Lock Stock shows the realistic side of crime, with all its imperfections, but sacrifices the glamorous rewards displayed in Swordfish. I believe that a happy medium of the two would be the aforementioned ‘Goodfellas’. This film tracks the progress of a man ascending through the mafia crime families, starting as an errand boy for the families and moving on to become a fully fledged gangster. This combines the glamorous side, showing vast quantities of money and other benefits, but also incorporates the extreme violence seen in ‘Lock Stock’, in the form of Joe Pesci (My Cousin Vinnie, Home Alone).

The quote I used at the beginning alone signifies the influence of the mafia in that they could be argued as having more power than the President of the USA. Although the mob lose in this film in the end, they are portrayed in a positive light up until that point, shown as having supreme power and control. Looking back at ‘Lock, Stock and Two Smoking Barrels’, you can now see the huge difference between the characters represented. Guy Ritchie has Hatchet Harry, a porn king, as the villain of his film. Although the cinematography portrays him as a dominant character, he shares none of the apparent glamour of Swordfish or Goodfellas.

Instead, there is a grimy realism in place of the glamour which is also intimidating, much like the disfigured villains in James Bond films, accompanied by their henchmen, in this case Barry the Baptist. The violence is also much more apparent here, mostly involving ‘Big Chris’ (Vinnie Jones), especially when he slams a man’s head in a car door several times. Of course, cinema in America and Britain varies greatly, with the crime lords in America typically being more glamorous, as they are influenced greatly by the lifestyle seen to b had by the mafia and other such organisations in the country.

In Britain, however, crime is not seen as a glamorous thing. It is seen as a last resort and a simple way to get money when times are tight. Also in America, the mafia do not seem to mind that they are seen as losing in these films, due to the positive picture that it paints for them. It is ironic, therefore, that whilst most films show the villains as losing against the heroes, the main character to benefit in ‘Lock, Stock & Two Smoking Barrels’ is Chris, who is the most violent character by a long shot, though he is also the holder of the highest morals, due to the presence of his young son.

In conclusion to this essay, I believe it is evident that all gangster films portray the life of crime as a positive thing with great rewards, though this is maybe more glamorous in American cinema than its British counterpart. This, as said before, is largely influenced by the mafia in America as an institution in its own right. The mafia is a recognized force in the major cities of America and, whilst there are a few groups in London, such as Yardies, Triads and East End hard men, they are less prevalent and influential than the mafia.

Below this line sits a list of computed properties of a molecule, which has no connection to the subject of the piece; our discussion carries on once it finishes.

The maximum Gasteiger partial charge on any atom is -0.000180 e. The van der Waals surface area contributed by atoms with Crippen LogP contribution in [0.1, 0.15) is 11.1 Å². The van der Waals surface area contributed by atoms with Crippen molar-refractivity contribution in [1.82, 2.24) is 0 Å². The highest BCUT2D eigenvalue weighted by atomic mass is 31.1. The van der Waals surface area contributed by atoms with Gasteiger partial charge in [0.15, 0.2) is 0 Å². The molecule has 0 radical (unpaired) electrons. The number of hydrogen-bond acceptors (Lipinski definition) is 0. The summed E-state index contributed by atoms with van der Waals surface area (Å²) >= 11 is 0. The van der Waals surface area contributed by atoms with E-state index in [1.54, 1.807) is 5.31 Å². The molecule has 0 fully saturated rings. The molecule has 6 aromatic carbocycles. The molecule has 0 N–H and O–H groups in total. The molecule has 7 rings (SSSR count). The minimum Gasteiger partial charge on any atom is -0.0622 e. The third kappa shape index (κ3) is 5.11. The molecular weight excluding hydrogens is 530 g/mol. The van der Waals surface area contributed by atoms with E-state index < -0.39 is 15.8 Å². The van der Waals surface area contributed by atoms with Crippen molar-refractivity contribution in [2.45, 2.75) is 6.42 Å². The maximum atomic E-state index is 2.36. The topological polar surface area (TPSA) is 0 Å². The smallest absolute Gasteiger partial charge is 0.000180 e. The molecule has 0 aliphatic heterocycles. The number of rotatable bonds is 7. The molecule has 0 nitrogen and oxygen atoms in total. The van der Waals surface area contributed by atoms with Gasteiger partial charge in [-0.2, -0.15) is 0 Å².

In general, the world of organized crime is much smaller in Britain. It is true that the terrorism-style gangster in Swordfish may be influenced by other cultures, including Northern Ireland, but in general the differences are vast. Although a code was enforced, as mentioned earlier, this has had to constantly change and be adapted to fit in with public demand and the changing times, or else there would be absolutely no films of this type around. However, I must admit, as much as these films may be glamorised, find it difficult to believe that they would have much effect on their target audiences.

Passive audiences may believe that these kind of things happen, due to hegemonic beliefs being pushed down on them (hypodermic needle effect, cultivation theory etc), though I don’t think that this is enough for action. The idea of the copycat theory coming in here, in my mind, is absurd. As glamorous an image is painted, people would not be convinced to go into a life of crime, due to morals, common sense and my own general feeling that there is no such thing as a truly passive audience and that everything gets a negotiated reading, rather than a completely preferred or oppositional reading.

The Jamie Bulger case, in my opinion, was simply the result of two very disturbed minds and that the two murderers would have commited the murder anyway, just maybe not in the way that was shown in the film ‘Child’s Play 3’. Although there have been other media influenced copycat killings, it is still my firm belief that if it had not been the piece of media in question that influenced the killings, something else would have done it.

In the end, I believe that gangster films, whilst offering an insight into a world we could never have imagined, are solely there for entertainment value, an in the case of the more realistic ones, such as ‘Lock, Stock and Two Smoking Barrels’, they even have a slightly voyeuristic look at the very possible underworld of London’s East end. It could even be argued that this is ‘Uses & Gratifications Theory’ (Blumler & Katz, 1974), in that it could be classed as the surveillance to British people in particular. This is possible for the American films, though far more implausible than the British film.